import Control.Monad
import Control.Applicative
import Data.Functor
import Prelude hiding ((.))
x.f = f x

data Shape a = Circle { radius :: a } deriving (Show)
instance Functor Shape where { fmap = liftM }
instance Applicative Shape where { pure = return; (<*>) = ap }
instance Monad Shape where
  object >>= remake = remake(object.radius)
  return = Circle

bind = flip(>>=)
make = return

area(Circle r) = r^2 * pi

doubleShapeArea(r) = make(r * sqrt(2))

circ = make(2) :: Shape(Double)

-- show
circ' =
  circ.bind(\(a) ->
    a.doubleShapeArea.bind(\(b) ->
      make(sqrt(a^2 + b^2))))

main = do {
  print(circ');
}
-- /show

Now we seperate the .bind(\(...) -> snippets and align the Method Cascade.

import Control.Monad
import Control.Applicative
import Data.Functor
import Prelude hiding ((.))
x.f = f x

data Shape a = Circle { radius :: a } deriving (Show)
instance Functor Shape where { fmap = liftM }
instance Applicative Shape where { pure = return; (<*>) = ap }
instance Monad Shape where
  object >>= remake = remake(object.radius)
  return = Circle

bind = flip(>>=)
make = return

area(Circle r) = r^2 * pi

doubleShapeArea(r) = make(r * sqrt(2))

circ = make(2) :: Shape(Double)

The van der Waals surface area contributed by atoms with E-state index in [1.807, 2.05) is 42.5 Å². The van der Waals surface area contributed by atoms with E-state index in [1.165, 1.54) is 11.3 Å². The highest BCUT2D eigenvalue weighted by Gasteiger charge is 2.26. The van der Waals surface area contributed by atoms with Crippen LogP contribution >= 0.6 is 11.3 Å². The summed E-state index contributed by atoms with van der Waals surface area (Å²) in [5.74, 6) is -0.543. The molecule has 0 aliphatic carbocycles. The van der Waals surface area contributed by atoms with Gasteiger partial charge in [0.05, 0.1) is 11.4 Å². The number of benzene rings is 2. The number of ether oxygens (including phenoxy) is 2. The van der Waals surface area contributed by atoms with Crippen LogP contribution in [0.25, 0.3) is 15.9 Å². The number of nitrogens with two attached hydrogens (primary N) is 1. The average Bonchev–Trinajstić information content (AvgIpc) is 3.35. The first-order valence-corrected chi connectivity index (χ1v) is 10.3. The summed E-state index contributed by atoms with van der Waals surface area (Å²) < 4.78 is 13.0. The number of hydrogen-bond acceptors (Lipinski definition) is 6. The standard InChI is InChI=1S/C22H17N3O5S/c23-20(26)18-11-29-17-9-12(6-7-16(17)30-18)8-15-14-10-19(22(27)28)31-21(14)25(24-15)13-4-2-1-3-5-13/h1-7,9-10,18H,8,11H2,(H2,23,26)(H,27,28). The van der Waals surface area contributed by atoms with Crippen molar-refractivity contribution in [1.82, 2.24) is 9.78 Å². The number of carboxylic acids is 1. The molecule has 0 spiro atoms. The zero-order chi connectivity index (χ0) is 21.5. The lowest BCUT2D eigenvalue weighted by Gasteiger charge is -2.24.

-- show
circ' =
  circ              .bind(\(a) ->
  a.doubleShapeArea .bind(\(b) ->
  make(sqrt(a^2 + b^2))))

main = do {
  print(circ');
}
-- /show

As we can see, Method Cascades that use a Programmable Fluent Interfaces introduce a variable to the scope of each chained method, in our case a and b, that are extracted from objects that implement the Fluent Interface. It's like writing a <- circ and b <- a.doubleShapeArea. Haskell uses this pattern extensively and therefore provides syntactic sugar called do-notation that allows for using this patterns exactly like that.

import Control.Monad
import Control.Applicative
import Data.Functor
import Prelude hiding ((.))
x.f = f x

data Shape a = Circle { radius :: a } deriving (Show)
instance Functor Shape where { fmap = liftM }
instance Applicative Shape where { pure = return; (<*>) = ap }
instance Monad Shape where
  object >>= remake = remake(object.radius)
  return = Circle

area(Circle r) = r^2 * pi

doubleShapeArea(r) = return(r * sqrt(2))

circ = return(2) :: Shape(Double)

-- show
circ' = do {
  a <- circ;
  b <- a.doubleShapeArea;
  return(sqrt(a^2 + b^2));
}

main = do {
  print(circ');
}
-- /show

The naming of Haskell's built-in return (which we called make) reflects that Method Cascades that use a Programmable Fluent Interface are powerful enough to model computations.